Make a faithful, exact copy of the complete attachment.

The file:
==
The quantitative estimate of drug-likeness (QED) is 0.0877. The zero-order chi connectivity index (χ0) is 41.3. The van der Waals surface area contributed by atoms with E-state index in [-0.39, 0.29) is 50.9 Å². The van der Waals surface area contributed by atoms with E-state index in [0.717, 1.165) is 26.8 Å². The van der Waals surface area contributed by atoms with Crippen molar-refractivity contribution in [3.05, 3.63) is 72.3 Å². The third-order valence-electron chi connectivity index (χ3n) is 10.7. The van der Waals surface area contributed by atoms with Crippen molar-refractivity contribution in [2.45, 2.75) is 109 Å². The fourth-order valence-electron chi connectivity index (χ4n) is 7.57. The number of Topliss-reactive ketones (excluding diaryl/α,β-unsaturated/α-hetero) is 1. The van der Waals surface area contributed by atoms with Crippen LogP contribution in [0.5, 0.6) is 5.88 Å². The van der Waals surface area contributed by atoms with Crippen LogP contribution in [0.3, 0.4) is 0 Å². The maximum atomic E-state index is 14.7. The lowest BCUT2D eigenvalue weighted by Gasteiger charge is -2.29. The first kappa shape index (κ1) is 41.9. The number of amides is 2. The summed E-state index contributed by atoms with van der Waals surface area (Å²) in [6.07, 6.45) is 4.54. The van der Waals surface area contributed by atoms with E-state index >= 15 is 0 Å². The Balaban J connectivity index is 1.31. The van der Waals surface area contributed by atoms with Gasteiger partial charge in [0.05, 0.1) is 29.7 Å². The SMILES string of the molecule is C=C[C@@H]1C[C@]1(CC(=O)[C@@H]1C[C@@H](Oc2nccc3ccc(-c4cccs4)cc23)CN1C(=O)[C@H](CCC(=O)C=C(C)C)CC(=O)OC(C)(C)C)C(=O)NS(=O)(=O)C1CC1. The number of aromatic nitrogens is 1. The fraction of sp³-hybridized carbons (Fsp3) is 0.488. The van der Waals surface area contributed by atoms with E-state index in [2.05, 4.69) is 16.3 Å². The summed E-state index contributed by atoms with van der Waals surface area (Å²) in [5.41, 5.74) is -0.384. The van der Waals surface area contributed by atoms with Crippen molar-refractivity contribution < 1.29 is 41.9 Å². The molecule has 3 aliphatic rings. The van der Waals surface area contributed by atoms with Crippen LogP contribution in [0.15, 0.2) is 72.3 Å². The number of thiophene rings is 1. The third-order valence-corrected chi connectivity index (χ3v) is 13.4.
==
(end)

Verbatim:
The quantitative estimate of drug-likeness (QED) is 0.0877. The zero-order chi connectivity index (χ0) is 41.3. The van der Waals surface area contributed by atoms with E-state index in [-0.39, 0.29) is 50.9 Å². The van der Waals surface area contributed by atoms with E-state index in [0.717, 1.165) is 26.8 Å². The van der Waals surface area contributed by atoms with Crippen molar-refractivity contribution in [3.05, 3.63) is 72.3 Å². The third-order valence-electron chi connectivity index (χ3n) is 10.7. The van der Waals surface area contributed by atoms with Crippen molar-refractivity contribution in [2.45, 2.75) is 109 Å². The fourth-order valence-electron chi connectivity index (χ4n) is 7.57. The number of Topliss-reactive ketones (excluding diaryl/α,β-unsaturated/α-hetero) is 1. The van der Waals surface area contributed by atoms with Crippen LogP contribution in [0.5, 0.6) is 5.88 Å². The van der Waals surface area contributed by atoms with Crippen LogP contribution in [0.3, 0.4) is 0 Å². The maximum atomic E-state index is 14.7. The lowest BCUT2D eigenvalue weighted by Gasteiger charge is -2.29. The first kappa shape index (κ1) is 41.9. The number of amides is 2. The summed E-state index contributed by atoms with van der Waals surface area (Å²) in [6.07, 6.45) is 4.54. The van der Waals surface area contributed by atoms with E-state index >= 15 is 0 Å². The Balaban J connectivity index is 1.31. The van der Waals surface area contributed by atoms with Gasteiger partial charge in [0.05, 0.1) is 29.7 Å². The SMILES string of the molecule is C=C[C@@H]1C[C@]1(CC(=O)[C@@H]1C[C@@H](Oc2nccc3ccc(-c4cccs4)cc23)CN1C(=O)[C@H](CCC(=O)C=C(C)C)CC(=O)OC(C)(C)C)C(=O)NS(=O)(=O)C1CC1. The number of aromatic nitrogens is 1. The fraction of sp³-hybridized carbons (Fsp3) is 0.488. The van der Waals surface area contributed by atoms with E-state index in [2.05, 4.69) is 16.3 Å². The summed E-state index contributed by atoms with van der Waals surface area (Å²) in [5.41, 5.74) is -0.384. The van der Waals surface area contributed by atoms with Crippen molar-refractivity contribution < 1.29 is 41.9 Å². The molecule has 3 aliphatic rings. The van der Waals surface area contributed by atoms with Crippen LogP contribution in [0.15, 0.2) is 72.3 Å². The number of thiophene rings is 1. The third-order valence-corrected chi connectivity index (χ3v) is 13.4.